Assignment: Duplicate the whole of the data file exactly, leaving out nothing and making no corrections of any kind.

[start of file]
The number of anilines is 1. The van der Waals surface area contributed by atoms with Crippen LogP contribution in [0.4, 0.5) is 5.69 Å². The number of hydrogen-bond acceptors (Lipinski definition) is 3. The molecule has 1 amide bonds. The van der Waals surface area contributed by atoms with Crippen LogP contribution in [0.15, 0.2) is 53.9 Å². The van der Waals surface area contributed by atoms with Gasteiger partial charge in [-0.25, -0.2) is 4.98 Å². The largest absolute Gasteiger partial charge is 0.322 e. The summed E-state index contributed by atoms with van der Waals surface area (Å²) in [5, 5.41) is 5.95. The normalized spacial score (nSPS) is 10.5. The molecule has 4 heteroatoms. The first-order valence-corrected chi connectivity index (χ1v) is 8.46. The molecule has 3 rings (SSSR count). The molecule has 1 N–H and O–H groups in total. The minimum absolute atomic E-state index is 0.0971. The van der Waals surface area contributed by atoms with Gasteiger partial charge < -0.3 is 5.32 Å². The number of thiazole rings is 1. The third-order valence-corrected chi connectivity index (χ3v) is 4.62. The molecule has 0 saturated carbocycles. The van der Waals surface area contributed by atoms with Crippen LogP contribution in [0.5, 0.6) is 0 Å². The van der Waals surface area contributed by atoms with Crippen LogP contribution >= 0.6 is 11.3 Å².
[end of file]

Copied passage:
The number of anilines is 1. The van der Waals surface area contributed by atoms with Crippen LogP contribution in [0.4, 0.5) is 5.69 Å². The number of hydrogen-bond acceptors (Lipinski definition) is 3. The molecule has 1 amide bonds. The van der Waals surface area contributed by atoms with Crippen LogP contribution in [0.15, 0.2) is 53.9 Å². The van der Waals surface area contributed by atoms with Gasteiger partial charge in [-0.25, -0.2) is 4.98 Å². The largest absolute Gasteiger partial charge is 0.322 e. The summed E-state index contributed by atoms with van der Waals surface area (Å²) in [5, 5.41) is 5.95. The normalized spacial score (nSPS) is 10.5. The molecule has 4 heteroatoms. The first-order valence-corrected chi connectivity index (χ1v) is 8.46. The molecule has 3 rings (SSSR count). The molecule has 1 N–H and O–H groups in total. The minimum absolute atomic E-state index is 0.0971. The van der Waals surface area contributed by atoms with Gasteiger partial charge < -0.3 is 5.32 Å². The number of thiazole rings is 1. The third-order valence-corrected chi connectivity index (χ3v) is 4.62. The molecule has 0 saturated carbocycles. The van der Waals surface area contributed by atoms with Crippen LogP contribution in [0.5, 0.6) is 0 Å². The van der Waals surface area contributed by atoms with Crippen LogP contribution >= 0.6 is 11.3 Å².